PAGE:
You might suppose this catfish is sick, or just confused. But swimming belly-up actually helps it camouflage and breathe better than its right-side-up cousins.
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Normally, an upside-down fish in your tank is bad news. As in, it’s time for a new goldfish.
That’s because most fish have an internal air sac called a “swim bladder” that allows them to control their buoyancy and orientation. They fill the bladder with air when they want to rise, and deflate it when they want to sink. Fish without swim bladders, like sharks, have to swim constantly to keep from dropping to the bottom.
If an aquarium fish is listing to one side or flops over on its back, it often means it has swim bladder disease, a potentially life-threatening condition usually brought on parasites, overfeeding, or high nitrate levels in the water.
But for a few remarkable fish, being upside-down means everything is great.
In fact, seven species of catfish native to Central Africa live most of their lives upended. These topsy-turvy swimmers are anatomically identical to their right-side up cousins, despite having such an unusual orientation.
People’s fascination with the odd alignment of these fish goes back centuries. Studies of these quizzical fish have found a number of reasons why swimming upside down makes a lot of sense.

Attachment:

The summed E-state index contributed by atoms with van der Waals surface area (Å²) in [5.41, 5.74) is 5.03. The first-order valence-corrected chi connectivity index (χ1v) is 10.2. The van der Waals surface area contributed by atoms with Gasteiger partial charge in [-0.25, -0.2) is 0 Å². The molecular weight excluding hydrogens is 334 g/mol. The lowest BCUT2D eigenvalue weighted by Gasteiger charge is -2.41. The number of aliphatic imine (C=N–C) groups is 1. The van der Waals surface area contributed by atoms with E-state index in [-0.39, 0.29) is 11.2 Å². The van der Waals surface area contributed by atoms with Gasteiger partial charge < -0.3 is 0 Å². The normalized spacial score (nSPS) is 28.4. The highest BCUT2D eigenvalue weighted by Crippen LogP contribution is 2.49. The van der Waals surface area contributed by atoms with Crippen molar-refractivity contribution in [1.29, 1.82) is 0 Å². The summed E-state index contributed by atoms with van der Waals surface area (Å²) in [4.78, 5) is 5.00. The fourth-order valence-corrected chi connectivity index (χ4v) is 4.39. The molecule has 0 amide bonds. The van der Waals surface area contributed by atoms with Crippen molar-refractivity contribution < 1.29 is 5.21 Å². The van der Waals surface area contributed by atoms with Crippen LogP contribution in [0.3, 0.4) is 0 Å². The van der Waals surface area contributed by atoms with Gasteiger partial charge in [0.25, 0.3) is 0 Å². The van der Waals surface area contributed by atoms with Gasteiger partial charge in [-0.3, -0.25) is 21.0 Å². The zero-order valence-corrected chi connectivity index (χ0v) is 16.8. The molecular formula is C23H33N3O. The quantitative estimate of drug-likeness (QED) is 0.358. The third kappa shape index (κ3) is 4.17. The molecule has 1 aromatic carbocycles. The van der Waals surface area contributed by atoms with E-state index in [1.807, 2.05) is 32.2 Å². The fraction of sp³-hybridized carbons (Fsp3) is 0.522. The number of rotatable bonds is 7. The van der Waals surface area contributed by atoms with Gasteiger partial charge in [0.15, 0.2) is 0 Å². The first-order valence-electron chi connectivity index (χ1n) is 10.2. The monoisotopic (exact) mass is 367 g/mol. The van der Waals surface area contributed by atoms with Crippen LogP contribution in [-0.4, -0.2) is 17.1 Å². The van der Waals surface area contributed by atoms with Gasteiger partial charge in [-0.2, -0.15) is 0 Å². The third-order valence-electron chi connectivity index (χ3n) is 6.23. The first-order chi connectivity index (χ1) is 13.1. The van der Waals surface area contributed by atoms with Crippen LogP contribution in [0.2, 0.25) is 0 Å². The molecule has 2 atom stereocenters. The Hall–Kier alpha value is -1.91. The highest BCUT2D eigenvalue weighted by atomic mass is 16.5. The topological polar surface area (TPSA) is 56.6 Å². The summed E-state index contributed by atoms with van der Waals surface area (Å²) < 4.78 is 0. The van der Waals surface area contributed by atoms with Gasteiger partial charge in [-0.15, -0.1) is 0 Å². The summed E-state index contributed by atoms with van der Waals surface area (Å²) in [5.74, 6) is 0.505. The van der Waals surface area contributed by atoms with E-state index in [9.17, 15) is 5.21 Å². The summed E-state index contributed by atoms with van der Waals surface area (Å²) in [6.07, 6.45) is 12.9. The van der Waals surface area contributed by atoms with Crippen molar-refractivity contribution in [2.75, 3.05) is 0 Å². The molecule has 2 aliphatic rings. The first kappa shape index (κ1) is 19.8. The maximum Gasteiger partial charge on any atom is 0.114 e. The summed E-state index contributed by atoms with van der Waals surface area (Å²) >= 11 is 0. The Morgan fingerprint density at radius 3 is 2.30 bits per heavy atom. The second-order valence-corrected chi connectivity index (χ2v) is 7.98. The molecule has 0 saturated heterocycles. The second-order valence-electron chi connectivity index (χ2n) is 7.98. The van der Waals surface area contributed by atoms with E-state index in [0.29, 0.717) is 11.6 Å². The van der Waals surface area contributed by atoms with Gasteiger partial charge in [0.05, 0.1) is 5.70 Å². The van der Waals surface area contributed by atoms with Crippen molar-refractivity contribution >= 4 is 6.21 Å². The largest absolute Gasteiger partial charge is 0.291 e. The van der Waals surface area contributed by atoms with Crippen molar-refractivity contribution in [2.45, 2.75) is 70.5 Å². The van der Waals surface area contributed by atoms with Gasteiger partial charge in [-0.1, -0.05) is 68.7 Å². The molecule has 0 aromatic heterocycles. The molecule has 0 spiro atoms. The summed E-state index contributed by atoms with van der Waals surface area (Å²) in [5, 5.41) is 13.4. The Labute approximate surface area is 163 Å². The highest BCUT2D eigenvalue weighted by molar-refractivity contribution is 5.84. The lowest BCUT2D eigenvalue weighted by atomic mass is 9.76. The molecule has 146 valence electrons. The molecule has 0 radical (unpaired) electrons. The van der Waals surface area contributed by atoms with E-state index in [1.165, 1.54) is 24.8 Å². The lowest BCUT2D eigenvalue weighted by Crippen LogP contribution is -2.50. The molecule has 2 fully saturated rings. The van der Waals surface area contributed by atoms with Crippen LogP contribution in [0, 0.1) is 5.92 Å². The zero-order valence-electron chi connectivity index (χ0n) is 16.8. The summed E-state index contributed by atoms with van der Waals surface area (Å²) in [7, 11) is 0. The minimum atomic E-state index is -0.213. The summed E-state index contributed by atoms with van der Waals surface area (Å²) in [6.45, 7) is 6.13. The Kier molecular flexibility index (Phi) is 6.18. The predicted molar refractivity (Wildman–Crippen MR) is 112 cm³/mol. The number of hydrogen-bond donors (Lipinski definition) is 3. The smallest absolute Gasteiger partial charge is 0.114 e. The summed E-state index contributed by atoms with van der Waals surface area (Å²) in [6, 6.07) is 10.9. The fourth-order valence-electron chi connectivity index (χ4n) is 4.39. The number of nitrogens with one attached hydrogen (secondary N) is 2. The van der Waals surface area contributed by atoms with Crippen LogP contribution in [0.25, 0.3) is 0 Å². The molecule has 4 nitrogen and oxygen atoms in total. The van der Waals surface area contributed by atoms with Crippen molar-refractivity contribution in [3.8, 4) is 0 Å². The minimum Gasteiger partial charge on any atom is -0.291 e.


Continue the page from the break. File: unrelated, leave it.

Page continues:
In an upside-down position, fish produce a lot less wave drag. That means upside-down catfish do a better job feeding on insect larvae at the waterline than their right-side up counterparts, who have to return to deeper water to rest.
There’s something else at the surface that’s even more important to a fish’s survival than food: oxygen. The gas essential to life readily dissolves from the air into the water, where it becomes concentrated in a thin layer at the waterline — right where the upside-down catfish’s mouth and gills are perfectly positioned to get it.
Scientists estimate that upside-down catfishes have been working out their survival strategy for as long at 35 million years. Besides their breathing and feeding behavior, the blotched upside-down catfish from the Congo Basin has also evolved a dark patch on its underside to make it harder to see against dark water.
That coloration is remarkable because it’s the opposite of most sea creatures, which tend to be darker on top and lighter on the bottom, a common adaptation called “countershading” that offsets the effects of sunlight.
The blotched upside-down catfish’s “reverse” countershading has earned it the scientific name negriventris, which means black-bellied.
— How many kinds of fish swim upside down?
A total of seven species in Africa swim that way. Upside-down swimming may have evolved independent in a few of the species – and at least one more time in a catfish from Asia.
— How do fish stay upright?
They have an air-filled swim bladder on the inside that that they can fill or deflate to maintain balance or to move up or down in the water column.
— What are the benefits of swimming upside down?
Upside down, a fish swims more efficiently at the waterline, where there’s more oxygen and better access to some prey.
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The California Academy of Sciences has upside-down catfish in its aquarium collection: https://www.calacademy.org/exhibits/steinhart-aquarium
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